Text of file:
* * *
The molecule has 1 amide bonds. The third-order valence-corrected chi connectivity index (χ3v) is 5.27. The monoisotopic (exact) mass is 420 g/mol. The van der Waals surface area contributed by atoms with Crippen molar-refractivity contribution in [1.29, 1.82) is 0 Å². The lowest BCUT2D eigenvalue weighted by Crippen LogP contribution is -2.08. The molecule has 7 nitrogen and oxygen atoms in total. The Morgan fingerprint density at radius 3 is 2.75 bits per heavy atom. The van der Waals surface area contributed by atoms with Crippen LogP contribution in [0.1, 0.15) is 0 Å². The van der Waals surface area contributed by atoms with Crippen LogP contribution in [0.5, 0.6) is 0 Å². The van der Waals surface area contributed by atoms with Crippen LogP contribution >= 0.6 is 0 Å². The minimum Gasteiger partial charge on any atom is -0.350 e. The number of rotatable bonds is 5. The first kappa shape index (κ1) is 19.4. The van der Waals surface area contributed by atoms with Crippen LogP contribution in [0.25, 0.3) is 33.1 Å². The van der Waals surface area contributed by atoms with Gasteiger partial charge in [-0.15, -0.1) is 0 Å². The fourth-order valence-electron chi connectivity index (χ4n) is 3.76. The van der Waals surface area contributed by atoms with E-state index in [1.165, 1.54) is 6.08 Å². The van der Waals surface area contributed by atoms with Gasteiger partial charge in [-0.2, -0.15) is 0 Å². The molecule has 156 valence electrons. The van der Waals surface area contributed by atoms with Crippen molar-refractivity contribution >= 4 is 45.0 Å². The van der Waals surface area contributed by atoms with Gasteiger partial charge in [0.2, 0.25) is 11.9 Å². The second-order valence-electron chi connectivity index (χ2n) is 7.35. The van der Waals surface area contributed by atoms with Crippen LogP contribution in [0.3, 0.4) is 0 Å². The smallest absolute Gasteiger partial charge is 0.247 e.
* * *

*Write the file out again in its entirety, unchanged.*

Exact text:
The molecule has 1 amide bonds. The third-order valence-corrected chi connectivity index (χ3v) is 5.27. The monoisotopic (exact) mass is 420 g/mol. The van der Waals surface area contributed by atoms with Crippen molar-refractivity contribution in [1.29, 1.82) is 0 Å². The lowest BCUT2D eigenvalue weighted by Crippen LogP contribution is -2.08. The molecule has 7 nitrogen and oxygen atoms in total. The Morgan fingerprint density at radius 3 is 2.75 bits per heavy atom. The van der Waals surface area contributed by atoms with Crippen LogP contribution in [0.1, 0.15) is 0 Å². The van der Waals surface area contributed by atoms with Crippen LogP contribution in [0.5, 0.6) is 0 Å². The van der Waals surface area contributed by atoms with Crippen LogP contribution >= 0.6 is 0 Å². The minimum Gasteiger partial charge on any atom is -0.350 e. The number of rotatable bonds is 5. The first kappa shape index (κ1) is 19.4. The van der Waals surface area contributed by atoms with Crippen LogP contribution in [0.25, 0.3) is 33.1 Å². The van der Waals surface area contributed by atoms with Gasteiger partial charge in [-0.15, -0.1) is 0 Å². The fourth-order valence-electron chi connectivity index (χ4n) is 3.76. The van der Waals surface area contributed by atoms with E-state index in [1.165, 1.54) is 6.08 Å². The van der Waals surface area contributed by atoms with Gasteiger partial charge in [-0.2, -0.15) is 0 Å². The molecule has 156 valence electrons. The van der Waals surface area contributed by atoms with Crippen molar-refractivity contribution >= 4 is 45.0 Å². The van der Waals surface area contributed by atoms with Gasteiger partial charge in [0.2, 0.25) is 11.9 Å². The second-order valence-electron chi connectivity index (χ2n) is 7.35. The van der Waals surface area contributed by atoms with Crippen LogP contribution in [0.3, 0.4) is 0 Å². The smallest absolute Gasteiger partial charge is 0.247 e.